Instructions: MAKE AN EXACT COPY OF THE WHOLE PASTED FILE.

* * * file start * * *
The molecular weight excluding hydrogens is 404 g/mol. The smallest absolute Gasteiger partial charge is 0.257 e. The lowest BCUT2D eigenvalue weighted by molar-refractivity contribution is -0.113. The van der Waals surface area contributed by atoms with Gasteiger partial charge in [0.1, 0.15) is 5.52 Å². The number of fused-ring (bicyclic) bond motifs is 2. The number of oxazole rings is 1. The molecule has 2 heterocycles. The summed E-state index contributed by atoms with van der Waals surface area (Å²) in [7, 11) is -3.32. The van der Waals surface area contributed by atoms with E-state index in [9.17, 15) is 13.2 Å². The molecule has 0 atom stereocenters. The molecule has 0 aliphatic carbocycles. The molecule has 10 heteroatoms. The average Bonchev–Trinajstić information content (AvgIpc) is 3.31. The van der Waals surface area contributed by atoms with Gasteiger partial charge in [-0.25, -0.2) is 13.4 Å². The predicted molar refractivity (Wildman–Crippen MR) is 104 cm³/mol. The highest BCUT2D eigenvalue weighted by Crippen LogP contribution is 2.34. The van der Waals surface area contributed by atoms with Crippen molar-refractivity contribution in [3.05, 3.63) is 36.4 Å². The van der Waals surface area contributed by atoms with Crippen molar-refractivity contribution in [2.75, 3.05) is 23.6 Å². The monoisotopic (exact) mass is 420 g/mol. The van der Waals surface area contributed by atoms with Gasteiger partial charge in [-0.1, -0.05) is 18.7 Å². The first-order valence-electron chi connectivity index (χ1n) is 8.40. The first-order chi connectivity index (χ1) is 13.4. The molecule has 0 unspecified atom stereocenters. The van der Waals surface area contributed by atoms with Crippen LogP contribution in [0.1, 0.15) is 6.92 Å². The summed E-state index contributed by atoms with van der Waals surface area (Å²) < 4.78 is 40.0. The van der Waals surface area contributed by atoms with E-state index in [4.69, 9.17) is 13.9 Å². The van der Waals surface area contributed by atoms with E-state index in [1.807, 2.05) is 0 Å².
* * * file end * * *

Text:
The molecular weight excluding hydrogens is 404 g/mol. The smallest absolute Gasteiger partial charge is 0.257 e. The lowest BCUT2D eigenvalue weighted by molar-refractivity contribution is -0.113. The van der Waals surface area contributed by atoms with Gasteiger partial charge in [0.1, 0.15) is 5.52 Å². The number of fused-ring (bicyclic) bond motifs is 2. The number of oxazole rings is 1. The molecule has 2 heterocycles. The summed E-state index contributed by atoms with van der Waals surface area (Å²) in [7, 11) is -3.32. The van der Waals surface area contributed by atoms with E-state index in [9.17, 15) is 13.2 Å². The molecule has 0 atom stereocenters. The molecule has 0 aliphatic carbocycles. The molecule has 10 heteroatoms. The average Bonchev–Trinajstić information content (AvgIpc) is 3.31. The van der Waals surface area contributed by atoms with Gasteiger partial charge in [-0.25, -0.2) is 13.4 Å². The predicted molar refractivity (Wildman–Crippen MR) is 104 cm³/mol. The highest BCUT2D eigenvalue weighted by Crippen LogP contribution is 2.34. The van der Waals surface area contributed by atoms with Crippen molar-refractivity contribution in [3.05, 3.63) is 36.4 Å². The van der Waals surface area contributed by atoms with Crippen molar-refractivity contribution in [2.75, 3.05) is 23.6 Å². The monoisotopic (exact) mass is 420 g/mol. The van der Waals surface area contributed by atoms with Gasteiger partial charge in [-0.1, -0.05) is 18.7 Å². The first-order valence-electron chi connectivity index (χ1n) is 8.40. The first-order chi connectivity index (χ1) is 13.4. The molecule has 0 unspecified atom stereocenters. The van der Waals surface area contributed by atoms with Crippen LogP contribution in [0.1, 0.15) is 6.92 Å². The summed E-state index contributed by atoms with van der Waals surface area (Å²) < 4.78 is 40.0. The van der Waals surface area contributed by atoms with E-state index in [4.69, 9.17) is 13.9 Å². The van der Waals surface area contributed by atoms with E-state index in [1.807, 2.05) is 0 Å².